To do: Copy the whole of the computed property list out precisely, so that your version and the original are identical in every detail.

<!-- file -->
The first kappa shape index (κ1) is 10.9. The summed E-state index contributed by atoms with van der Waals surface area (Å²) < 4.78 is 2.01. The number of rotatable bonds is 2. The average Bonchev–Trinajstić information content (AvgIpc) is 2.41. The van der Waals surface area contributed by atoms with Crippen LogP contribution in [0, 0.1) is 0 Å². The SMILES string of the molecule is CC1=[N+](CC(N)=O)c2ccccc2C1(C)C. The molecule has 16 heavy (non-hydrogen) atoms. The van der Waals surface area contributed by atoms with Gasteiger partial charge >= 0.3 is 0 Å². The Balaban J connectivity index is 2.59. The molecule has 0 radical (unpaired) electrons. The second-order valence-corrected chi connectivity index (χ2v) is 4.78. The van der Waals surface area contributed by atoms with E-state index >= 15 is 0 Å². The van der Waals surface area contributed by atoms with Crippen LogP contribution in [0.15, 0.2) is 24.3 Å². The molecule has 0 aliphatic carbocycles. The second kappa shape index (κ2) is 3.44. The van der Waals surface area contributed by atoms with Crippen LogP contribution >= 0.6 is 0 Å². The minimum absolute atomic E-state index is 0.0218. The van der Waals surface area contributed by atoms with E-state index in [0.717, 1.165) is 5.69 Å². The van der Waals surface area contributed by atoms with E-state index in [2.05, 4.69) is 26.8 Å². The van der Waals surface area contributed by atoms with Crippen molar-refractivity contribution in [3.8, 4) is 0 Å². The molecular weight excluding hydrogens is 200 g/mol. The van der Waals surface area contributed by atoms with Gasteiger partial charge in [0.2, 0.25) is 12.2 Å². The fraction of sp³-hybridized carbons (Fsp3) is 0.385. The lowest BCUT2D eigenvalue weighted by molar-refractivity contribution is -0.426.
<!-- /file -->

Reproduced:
The first kappa shape index (κ1) is 10.9. The summed E-state index contributed by atoms with van der Waals surface area (Å²) < 4.78 is 2.01. The number of rotatable bonds is 2. The average Bonchev–Trinajstić information content (AvgIpc) is 2.41. The van der Waals surface area contributed by atoms with Crippen LogP contribution in [0, 0.1) is 0 Å². The SMILES string of the molecule is CC1=[N+](CC(N)=O)c2ccccc2C1(C)C. The molecule has 16 heavy (non-hydrogen) atoms. The van der Waals surface area contributed by atoms with Gasteiger partial charge >= 0.3 is 0 Å². The Balaban J connectivity index is 2.59. The molecule has 0 radical (unpaired) electrons. The second-order valence-corrected chi connectivity index (χ2v) is 4.78. The van der Waals surface area contributed by atoms with E-state index >= 15 is 0 Å². The van der Waals surface area contributed by atoms with Crippen LogP contribution in [0.15, 0.2) is 24.3 Å². The molecule has 0 aliphatic carbocycles. The second kappa shape index (κ2) is 3.44. The van der Waals surface area contributed by atoms with Crippen LogP contribution >= 0.6 is 0 Å². The minimum absolute atomic E-state index is 0.0218. The van der Waals surface area contributed by atoms with E-state index in [0.717, 1.165) is 5.69 Å². The van der Waals surface area contributed by atoms with E-state index in [2.05, 4.69) is 26.8 Å². The van der Waals surface area contributed by atoms with Crippen molar-refractivity contribution in [3.8, 4) is 0 Å². The molecular weight excluding hydrogens is 200 g/mol. The van der Waals surface area contributed by atoms with Gasteiger partial charge in [0.2, 0.25) is 12.2 Å². The fraction of sp³-hybridized carbons (Fsp3) is 0.385. The lowest BCUT2D eigenvalue weighted by molar-refractivity contribution is -0.426.